I perceived now a feeble old woman hobble up toward the body and try with loud wailings to make her way through the guard which surrounded it. They shoved her back with their pikes, and finally one of them struck her for her persistence.

"Pierre, look at her old mother; ah, Holy Virgin, what a stubborn lot are these heretics."

Her mother! Great powers of heaven, could it be possible? My indignation blazed out against the inhuman guard.

"Why do ye this most un-Christian thing?" and to the crowd:

"Do you call yourselves men to stand by and witness this?"

At my words one sturdy young fellow, of the better, peasant-farmer class, broke from those who held him and would have thrown himself unarmed against the mail-clad guard. Many strong arms kept him back. He struggled furiously for a while, then sank in the sheer desperation of exhaustion upon the road. As soon as he was quiet the mob, gathering about the more attractive spectacle, left him quite alone. I went up to him, laid my hand upon his shoulder, and spoke to him kindly. He looked up, surprised that one wearing a uniform should show him human sympathy. He had a good, honest face, blue-eyed and frank, yet such an expression of utter hopelessness as never marred a mortal countenance. It haunts me to this day.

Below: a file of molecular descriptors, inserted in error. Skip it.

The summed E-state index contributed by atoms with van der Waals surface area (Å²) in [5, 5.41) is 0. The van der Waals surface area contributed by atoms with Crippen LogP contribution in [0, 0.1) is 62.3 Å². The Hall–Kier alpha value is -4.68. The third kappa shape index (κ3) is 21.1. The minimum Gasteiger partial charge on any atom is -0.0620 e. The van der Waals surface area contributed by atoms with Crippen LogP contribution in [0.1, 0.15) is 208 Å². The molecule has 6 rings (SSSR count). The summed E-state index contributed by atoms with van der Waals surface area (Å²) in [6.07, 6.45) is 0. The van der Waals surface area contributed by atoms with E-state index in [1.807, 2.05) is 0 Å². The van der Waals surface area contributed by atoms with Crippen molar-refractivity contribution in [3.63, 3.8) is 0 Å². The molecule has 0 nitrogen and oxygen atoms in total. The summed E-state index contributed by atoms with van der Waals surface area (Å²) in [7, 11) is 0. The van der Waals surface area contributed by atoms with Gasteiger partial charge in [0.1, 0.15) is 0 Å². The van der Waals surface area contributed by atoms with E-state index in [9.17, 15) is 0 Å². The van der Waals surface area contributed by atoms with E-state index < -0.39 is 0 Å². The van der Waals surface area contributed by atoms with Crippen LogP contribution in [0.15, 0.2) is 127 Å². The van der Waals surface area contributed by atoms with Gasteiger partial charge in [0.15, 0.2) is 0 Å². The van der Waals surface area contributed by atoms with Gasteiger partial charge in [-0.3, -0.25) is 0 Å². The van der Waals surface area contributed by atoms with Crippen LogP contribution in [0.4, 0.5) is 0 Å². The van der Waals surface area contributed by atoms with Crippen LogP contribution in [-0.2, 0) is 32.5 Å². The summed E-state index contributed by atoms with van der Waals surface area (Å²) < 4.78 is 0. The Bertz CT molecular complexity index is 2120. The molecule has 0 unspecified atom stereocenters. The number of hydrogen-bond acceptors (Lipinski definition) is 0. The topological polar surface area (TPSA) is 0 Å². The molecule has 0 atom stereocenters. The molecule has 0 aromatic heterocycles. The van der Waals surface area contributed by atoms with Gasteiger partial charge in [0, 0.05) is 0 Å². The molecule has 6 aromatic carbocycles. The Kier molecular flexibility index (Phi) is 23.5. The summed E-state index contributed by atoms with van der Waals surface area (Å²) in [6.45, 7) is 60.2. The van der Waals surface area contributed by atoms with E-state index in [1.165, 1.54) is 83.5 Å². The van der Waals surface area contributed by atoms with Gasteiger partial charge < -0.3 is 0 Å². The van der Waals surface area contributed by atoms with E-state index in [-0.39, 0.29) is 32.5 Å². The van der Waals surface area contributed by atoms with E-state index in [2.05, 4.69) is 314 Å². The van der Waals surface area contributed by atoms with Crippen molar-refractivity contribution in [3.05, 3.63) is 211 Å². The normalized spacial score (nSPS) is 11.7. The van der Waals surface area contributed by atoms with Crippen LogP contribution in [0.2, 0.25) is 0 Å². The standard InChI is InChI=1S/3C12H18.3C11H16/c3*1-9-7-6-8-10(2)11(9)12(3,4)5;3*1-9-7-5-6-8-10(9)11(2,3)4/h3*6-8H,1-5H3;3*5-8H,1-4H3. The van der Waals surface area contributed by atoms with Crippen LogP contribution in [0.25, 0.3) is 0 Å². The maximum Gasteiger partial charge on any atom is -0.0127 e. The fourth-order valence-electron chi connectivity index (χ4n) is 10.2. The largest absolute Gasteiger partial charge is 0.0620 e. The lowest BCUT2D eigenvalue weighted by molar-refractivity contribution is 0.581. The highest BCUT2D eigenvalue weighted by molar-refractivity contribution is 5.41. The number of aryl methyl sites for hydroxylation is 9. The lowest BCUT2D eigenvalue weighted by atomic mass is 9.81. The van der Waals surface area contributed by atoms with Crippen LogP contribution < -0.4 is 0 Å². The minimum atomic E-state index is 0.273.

I was touched by the man's sullen apathy, succeeding so quickly to the desperate energy I had seen him display, and asked concerning his trouble.

"Oh, God, Monsieur, my wife, Celeste, my young wife! Only a year married, Monsieur." He raised upon his elbow, taking my hand in both of his, "We tried to go; tried to reach England, America, anywhere but France; they brought us back, put us in prison; she died—died, Monsieur, of cruelty and exposure, then they cast her out like some unclean thing; she, so pure, so good. Only look, lying there. Holy Mother of Christ, look down upon her."

He turned his gaze to where his wife lay and sprang up.

"She shall not—shall not," and cast himself again towards the guard. A dozen men seized him.

Deeply pained by his misery and the horror of the thing, I made my way to the front, near where the body lay.

"What is this foul law of which you spoke? Tell me?"

My tone had somewhat of authority and anger in it, so the fellow gave me civil answer.

"The law buries a Huguenot as you see—such unholy flesh could never sleep in holy earth. The beasts and birds will provide her proper sepulcher."

"Nay, but compose her fittingly; here is my cloak."

"It is not the order of the King," he sullenly replied. The brutal throng again gave assent.

"’Tis not the law, 'tis not the law," and bowed their heads at very name of law.

I remembered the Governor's errand, and could waste no time in quarrel which was not mine, yet willingly would I have cast my cloak about her. I inquired of the man:

"And what is the penalty should the hand of charity take this woman from the highway?"

"On pain of death."

"Then death let it be," screamed her husband, and breaking through the line of guard, he threw himself upon his wife, protecting her with his pitying garments.

Whilst I had been talking to the officer, no one observed the man come stealthily to the front, coat in hand, until, seeing his chance, he broke through their line. But these staunch upholders of the law would not have it so. They tore him viciously away, and I, sickened, turned from a revolting struggle I could do nothing to prevent. All these long years have not dimmed the memory of that barbarous scene.